When is a ruling truly ‘final’?


Ryan B. McCrum at Jones Day considers the Fresenius v Baxter ruling and its potential impact on patent litigation in the US.

In a case that could have a dramatic impact on patent cases going forward, the Federal Circuit in
Fresenius v Baxter Int’l, 721 F.3d 1330 (Fed. Cir. July 2, 2013) remanded with instructions to dismiss the case based on a successful bid for re-examination of the asserted patent, which concluded after the Federal Circuit had already affirmed the validity of the asserted patent on appeal. At the time the Federal Circuit dismissed the case, the only issues that had not been finally resolved related to damages. The Federal Circuit had already found the asserted claims valid and infringed. But, because there had not been a “final” judgment entered in the district court case, the Federal Circuit held that the intervening invalidity determination by the United States Patent and Trademark Office (USPTO), which was later affirmed by the Federal Circuit, required dismissal of the district court action.

The decision to remand with the instruction to dismiss turned primarily on the meaning of the word “final.” Even though the issue of validity had been finally resolved, the Federal Circuit held that as long as any issue remains open, no matter how minor, a final order establishing liability is not truly final, and a subsequent finding of invalidity by the USPTO will require dismissal of the case. Not surprisingly, Baxter and two organizations (IPO and BIO – see en banc review section for details) have urged the Federal Circuit to rehear the appeal en banc.
They argued several points:
1) the Court applied the wrong definition of “final”;
2) the Court improperly allowed an administrative decision to displace the judgment of an Article III Court;
3) the Court’s decision eliminates certainty and incentivizes gamesmanship;
4) the Court’s decision conflicts with prior precedent;
5) the Court failed to consider equitable factors. In a somewhat surprising decision, the Federal Circuit refused to hear this case en banc. As a result, the original decision of the three-judge panel (one of which vigorously dissented) currently stands, and will remain standing if no petition for Supreme Court review is granted. If any petition for certiorari is denied, or it is granted but the Supreme Court affirms the Federal Circuit’s ruling, it could have a significant impact on how practitioners approach patent litigation in the future. This article discusses the background of the case and its potential impact.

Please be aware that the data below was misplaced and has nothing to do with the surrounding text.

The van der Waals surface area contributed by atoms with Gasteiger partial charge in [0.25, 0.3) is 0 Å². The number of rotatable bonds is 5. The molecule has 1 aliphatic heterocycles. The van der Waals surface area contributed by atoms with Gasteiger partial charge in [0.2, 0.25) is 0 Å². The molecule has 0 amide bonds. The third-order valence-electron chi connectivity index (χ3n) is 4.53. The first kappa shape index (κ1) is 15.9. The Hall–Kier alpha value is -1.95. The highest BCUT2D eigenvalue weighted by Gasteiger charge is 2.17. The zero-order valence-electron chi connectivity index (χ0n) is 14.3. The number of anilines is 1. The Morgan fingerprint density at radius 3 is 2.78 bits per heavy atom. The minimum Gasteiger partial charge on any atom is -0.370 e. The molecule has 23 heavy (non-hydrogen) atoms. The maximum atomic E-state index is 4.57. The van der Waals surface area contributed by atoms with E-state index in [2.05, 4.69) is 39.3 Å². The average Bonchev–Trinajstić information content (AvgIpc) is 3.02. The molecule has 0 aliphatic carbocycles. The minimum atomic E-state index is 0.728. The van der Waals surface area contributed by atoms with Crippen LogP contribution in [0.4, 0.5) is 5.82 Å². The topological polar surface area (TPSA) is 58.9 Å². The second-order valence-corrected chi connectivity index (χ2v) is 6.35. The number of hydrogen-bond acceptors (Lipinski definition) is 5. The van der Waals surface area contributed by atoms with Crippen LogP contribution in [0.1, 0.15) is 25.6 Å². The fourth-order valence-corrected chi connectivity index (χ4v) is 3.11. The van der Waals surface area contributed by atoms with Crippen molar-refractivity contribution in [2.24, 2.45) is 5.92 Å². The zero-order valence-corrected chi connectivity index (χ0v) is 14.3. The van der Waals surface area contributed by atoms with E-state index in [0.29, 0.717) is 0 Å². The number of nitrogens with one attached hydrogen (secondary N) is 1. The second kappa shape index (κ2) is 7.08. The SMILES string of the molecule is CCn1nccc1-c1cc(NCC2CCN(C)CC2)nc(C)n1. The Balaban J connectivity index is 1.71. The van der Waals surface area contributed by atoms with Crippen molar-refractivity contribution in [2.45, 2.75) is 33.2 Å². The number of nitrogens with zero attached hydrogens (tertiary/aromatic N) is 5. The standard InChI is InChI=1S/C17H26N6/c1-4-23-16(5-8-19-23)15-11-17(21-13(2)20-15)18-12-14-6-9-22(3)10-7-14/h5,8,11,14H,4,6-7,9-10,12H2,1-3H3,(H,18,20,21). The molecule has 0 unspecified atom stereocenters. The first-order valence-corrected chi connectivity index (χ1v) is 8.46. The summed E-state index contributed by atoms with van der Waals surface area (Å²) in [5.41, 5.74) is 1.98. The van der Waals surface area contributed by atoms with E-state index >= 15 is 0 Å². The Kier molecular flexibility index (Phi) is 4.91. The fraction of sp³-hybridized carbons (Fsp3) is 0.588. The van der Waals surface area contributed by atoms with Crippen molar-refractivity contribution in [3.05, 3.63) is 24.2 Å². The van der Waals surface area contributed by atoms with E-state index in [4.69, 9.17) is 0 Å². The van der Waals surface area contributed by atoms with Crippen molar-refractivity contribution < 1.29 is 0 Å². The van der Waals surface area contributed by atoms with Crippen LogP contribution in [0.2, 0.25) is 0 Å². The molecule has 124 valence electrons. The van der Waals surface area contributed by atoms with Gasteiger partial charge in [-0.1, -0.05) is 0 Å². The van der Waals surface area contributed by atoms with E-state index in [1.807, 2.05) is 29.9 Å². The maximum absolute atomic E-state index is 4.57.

Case background
Fresenius I – the district court action: This case has a long history, arising from a declaratory judgment action filed by Fresenius on April 4, 2003 in the Northern District of California with respect to three Baxter patents (hereafter referred to as the ‘434 patent, the ‘027 patent and the ‘131 patent).Baxter filed counterclaims of infringement on all three patents. A jury returned a verdict in Fresenius’ favor in 2007, finding most of the asserted claims of all three patents invalid. That verdict, however, was reversed after the district court granted Baxter’s motion for JMOL. Request a free trial to read more.


Ryan B. McCrum, Partner, Jones Day
Ryan is a member of the Ohio Bar. This article reflects only the author’s present considerations and views, which should not be attributed to Jones Day or to the author’s or Jones Day’s former or present clients. © 2013 Ryan B. McCrum. All Rights Reserve

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